An Unusual and Unexpected Writing Residency

It looks like I’m going to get plenty of practice living my life in a more mindful, deliberate, loving, and meditative way, just not in the setting I expected. Richard was admitted to the VA Hospital in Denver on Wednesday morning. We had hoped to go home today, but it’s not to be. His incredible medical team (thank you, Drs. Filly, Anderson, Allen, Kuykendall, and residents including Dave and the rest of the crew!) consulted with a top-ranked national expert on infections of the brain. At the expert’s recommendation, they’ve just and started him on a ten-day to two-week course of anti-viral medication administered every 8 hours by IV to out-wit what they judge is a persistent and potentially damaging viral infection that has caused swelling and a lesion in his right front temporal lobe, the part of your brain that processes visual stimuli.


(Richard with a sculptural basin in progress.)

It’s not like he seems really sick. In fact, Dr. Anderson, one of the head neurologists working on his case said yesterday that he “looks like a million bucks,” at least neurologically. He can walk, talk, juggle, solve the quadratic equation, answer the quizzes they give him, crack a bad joke, critique the news, solve sudoku puzzles, fold paper into abstract sculptures, remember the day of the week–and even our anniversary. He doesn’t always recognize faces, but he’ll figure out who people are from the context. Still, he’s going through some heavy-duty scary stuff. He’ll be lying in a hospital bed for the next ten days or two weeks with an IV attached to his arm with two drip tubes, one for the anti-viral and one for the saline solution to keep his kidneys flushed so the anti-viral drug doesn’t damage them. If all goes well, that treatment will get rid of the virus before it causes permanent damage to his brain, and we’ll be able to return home before the month is out.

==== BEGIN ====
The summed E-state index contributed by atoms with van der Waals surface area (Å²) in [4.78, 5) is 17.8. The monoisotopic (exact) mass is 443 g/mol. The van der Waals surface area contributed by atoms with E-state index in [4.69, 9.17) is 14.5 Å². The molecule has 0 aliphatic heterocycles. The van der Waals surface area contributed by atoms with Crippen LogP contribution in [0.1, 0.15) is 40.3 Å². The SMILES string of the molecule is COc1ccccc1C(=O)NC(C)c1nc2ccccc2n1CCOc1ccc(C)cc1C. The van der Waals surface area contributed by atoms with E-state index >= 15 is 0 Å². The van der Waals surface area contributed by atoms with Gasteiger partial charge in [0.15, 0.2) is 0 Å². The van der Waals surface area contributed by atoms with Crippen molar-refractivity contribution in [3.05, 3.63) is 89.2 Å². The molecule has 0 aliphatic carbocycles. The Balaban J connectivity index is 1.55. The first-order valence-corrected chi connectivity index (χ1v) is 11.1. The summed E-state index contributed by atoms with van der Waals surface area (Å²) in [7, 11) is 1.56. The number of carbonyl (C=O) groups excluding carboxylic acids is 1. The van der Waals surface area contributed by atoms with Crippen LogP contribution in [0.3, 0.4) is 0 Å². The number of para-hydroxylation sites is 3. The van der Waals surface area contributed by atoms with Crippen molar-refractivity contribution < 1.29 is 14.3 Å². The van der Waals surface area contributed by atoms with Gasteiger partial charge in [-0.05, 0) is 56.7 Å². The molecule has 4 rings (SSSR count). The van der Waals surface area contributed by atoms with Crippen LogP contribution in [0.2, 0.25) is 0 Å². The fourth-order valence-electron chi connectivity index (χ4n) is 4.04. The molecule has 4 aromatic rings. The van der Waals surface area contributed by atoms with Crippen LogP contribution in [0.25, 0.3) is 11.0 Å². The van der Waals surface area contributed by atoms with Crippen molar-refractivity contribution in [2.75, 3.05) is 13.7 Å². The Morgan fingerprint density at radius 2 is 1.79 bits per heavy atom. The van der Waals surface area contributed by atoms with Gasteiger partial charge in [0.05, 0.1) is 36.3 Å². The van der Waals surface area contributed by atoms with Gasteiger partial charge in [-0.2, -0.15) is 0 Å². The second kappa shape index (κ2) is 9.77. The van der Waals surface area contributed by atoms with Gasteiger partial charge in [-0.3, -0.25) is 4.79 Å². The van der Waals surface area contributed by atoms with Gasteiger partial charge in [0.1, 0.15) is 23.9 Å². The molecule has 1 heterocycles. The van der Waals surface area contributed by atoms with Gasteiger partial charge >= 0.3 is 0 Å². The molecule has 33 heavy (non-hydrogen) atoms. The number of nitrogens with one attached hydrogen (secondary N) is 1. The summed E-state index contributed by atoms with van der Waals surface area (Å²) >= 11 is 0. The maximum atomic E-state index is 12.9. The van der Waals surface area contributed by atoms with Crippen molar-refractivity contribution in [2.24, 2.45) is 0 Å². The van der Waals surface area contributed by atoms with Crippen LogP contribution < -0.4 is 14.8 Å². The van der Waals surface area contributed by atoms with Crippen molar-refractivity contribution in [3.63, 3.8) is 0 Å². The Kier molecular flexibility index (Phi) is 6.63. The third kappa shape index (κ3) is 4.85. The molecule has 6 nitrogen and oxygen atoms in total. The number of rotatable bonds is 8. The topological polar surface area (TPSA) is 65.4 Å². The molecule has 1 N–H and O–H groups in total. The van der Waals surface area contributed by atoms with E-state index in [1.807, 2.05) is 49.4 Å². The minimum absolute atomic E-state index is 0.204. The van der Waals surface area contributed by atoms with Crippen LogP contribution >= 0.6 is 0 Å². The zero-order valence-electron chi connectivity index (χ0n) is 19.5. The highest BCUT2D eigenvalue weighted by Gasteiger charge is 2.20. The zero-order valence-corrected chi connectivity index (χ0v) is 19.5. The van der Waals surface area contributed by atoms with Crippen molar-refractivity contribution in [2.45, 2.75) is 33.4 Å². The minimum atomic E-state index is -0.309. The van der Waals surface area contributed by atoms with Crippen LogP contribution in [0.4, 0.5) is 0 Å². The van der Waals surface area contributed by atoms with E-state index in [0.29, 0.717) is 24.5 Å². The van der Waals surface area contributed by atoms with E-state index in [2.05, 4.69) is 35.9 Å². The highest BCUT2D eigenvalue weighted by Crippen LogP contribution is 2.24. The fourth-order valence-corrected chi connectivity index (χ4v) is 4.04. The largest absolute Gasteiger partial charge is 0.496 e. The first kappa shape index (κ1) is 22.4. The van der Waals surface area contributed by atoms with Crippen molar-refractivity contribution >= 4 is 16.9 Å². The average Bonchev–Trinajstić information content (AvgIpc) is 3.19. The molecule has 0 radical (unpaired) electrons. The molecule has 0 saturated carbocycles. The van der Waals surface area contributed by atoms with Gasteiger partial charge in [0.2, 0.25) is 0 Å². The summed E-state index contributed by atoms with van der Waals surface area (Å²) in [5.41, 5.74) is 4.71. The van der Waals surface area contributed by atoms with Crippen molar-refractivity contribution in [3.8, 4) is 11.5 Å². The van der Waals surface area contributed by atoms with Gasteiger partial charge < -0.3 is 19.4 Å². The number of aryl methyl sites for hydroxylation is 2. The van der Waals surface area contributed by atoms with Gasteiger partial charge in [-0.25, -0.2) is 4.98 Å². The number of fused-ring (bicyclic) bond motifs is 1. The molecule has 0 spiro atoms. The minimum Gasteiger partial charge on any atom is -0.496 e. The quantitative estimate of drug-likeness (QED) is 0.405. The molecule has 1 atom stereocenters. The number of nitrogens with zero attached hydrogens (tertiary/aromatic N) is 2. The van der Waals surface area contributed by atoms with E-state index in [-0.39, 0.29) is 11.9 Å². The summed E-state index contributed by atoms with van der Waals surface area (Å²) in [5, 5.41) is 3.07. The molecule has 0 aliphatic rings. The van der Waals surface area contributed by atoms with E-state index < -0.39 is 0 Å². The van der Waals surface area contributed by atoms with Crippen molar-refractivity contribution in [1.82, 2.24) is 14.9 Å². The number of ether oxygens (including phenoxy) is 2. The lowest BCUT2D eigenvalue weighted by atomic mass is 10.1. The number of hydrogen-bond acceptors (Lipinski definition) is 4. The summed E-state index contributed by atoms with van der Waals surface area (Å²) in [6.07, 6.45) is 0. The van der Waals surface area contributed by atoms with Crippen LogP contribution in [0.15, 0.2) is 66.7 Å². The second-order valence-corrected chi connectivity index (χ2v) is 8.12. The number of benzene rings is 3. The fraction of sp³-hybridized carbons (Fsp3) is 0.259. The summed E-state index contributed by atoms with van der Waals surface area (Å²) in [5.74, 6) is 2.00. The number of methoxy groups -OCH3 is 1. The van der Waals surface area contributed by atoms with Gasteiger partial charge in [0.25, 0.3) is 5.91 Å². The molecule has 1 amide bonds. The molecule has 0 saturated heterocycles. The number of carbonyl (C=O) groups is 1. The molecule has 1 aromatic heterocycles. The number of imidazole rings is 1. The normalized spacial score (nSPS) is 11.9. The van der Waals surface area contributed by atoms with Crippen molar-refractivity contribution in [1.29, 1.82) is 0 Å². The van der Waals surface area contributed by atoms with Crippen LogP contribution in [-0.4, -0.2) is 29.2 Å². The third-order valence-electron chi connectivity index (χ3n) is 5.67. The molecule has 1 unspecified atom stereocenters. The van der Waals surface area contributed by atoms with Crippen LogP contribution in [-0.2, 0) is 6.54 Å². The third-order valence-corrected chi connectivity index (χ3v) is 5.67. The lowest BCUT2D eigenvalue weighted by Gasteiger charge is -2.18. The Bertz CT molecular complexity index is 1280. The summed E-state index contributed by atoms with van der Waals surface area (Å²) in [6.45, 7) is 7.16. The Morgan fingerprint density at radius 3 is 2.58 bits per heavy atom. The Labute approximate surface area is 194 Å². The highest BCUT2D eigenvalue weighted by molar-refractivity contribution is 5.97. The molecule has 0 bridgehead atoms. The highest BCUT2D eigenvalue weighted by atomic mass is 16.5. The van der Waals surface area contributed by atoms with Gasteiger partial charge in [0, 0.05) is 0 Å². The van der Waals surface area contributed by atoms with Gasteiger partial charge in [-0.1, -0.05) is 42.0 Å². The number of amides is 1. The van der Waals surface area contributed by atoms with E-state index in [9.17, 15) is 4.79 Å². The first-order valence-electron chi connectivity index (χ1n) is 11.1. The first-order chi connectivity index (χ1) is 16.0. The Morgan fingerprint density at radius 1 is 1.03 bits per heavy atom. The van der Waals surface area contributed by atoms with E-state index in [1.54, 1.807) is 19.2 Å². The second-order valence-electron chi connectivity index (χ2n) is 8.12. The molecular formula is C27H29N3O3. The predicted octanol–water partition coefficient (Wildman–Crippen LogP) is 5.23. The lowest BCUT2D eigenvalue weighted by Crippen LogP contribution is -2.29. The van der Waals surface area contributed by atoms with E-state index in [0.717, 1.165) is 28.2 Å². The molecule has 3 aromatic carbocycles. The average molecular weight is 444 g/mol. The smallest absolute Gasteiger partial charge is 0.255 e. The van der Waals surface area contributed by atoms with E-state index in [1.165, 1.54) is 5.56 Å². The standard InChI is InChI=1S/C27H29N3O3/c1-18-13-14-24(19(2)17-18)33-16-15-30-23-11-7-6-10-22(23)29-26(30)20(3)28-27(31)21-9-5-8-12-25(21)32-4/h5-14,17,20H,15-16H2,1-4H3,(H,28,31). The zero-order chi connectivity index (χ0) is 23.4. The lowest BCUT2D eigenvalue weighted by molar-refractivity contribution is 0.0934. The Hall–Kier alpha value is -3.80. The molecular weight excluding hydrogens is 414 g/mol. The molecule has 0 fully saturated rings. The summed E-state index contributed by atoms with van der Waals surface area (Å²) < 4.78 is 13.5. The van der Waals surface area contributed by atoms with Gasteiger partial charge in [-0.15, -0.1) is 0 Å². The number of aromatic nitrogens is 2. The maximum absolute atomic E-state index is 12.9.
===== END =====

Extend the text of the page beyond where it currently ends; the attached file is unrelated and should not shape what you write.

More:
In the meantime, I’m going to be there with him, except for a brief trip home once Molly arrives this morning from San Francisco. With her to keep Richard company, I’ll drive over the mountains to Salida to do some things I didn’t do when we left last Monday afternoon, thinking we’d be home on Tuesday (like putting the box of ripe peaches that I left out on the counter to make into jam when we returned, into the compost pile where the blue fuzz that has no doubt overtaken them can grow in peace!). I’ll pick some tomatoes from the garden to take to Richard along with other healthy food, plus some clean clothes for me, as the ones I’ve worn over and over for the last several days are more than due for a break. And I’ll take my work to Denver.

Visiting hours at the VA Hospital are 8 to 8, so I can spend all day with my feet up on his hospital bed and my laptop in my lap. It isn’t exactly like my couch at home, but Richard’s there, and that’s all I need really. The next two weeks could be seen as an odd sort of a residency: the VA Hospital doesn’t have internet access, so I can’t distract myself by compulsively checking my email and reading the news. I won’t be at home, so those ever-present to-dos can’t nag me. And there’s something very meditative about listening to the rhythmic sounds of a hospital going about its healing business as the pumps whoosh and the wheelchair wheels shoosh and the machines beep and the voices rise and fall around you. So I’ll be doing my best to ride the calm in the midst of the storm he’s in.


(That’s a juvenile calliope hummingbird having a mindful moment in our garden, with the bustle of downtown Salida in the background. Or maybe he’s just digesting–it’s hard to tell!)

Please keep us in your thoughts and your hearts. And please understand if I don’t respond promptly. I’m more than a little overwhelmed and my job right now is just to be there for Richard, keeping him company, acting as his advocate, and sending him love every single moment.

Oh, and doing my best to find a contemplative and restful rhythm in a busy hospital. I’ll report in later posts on how I do and what I learn….

Bless you all!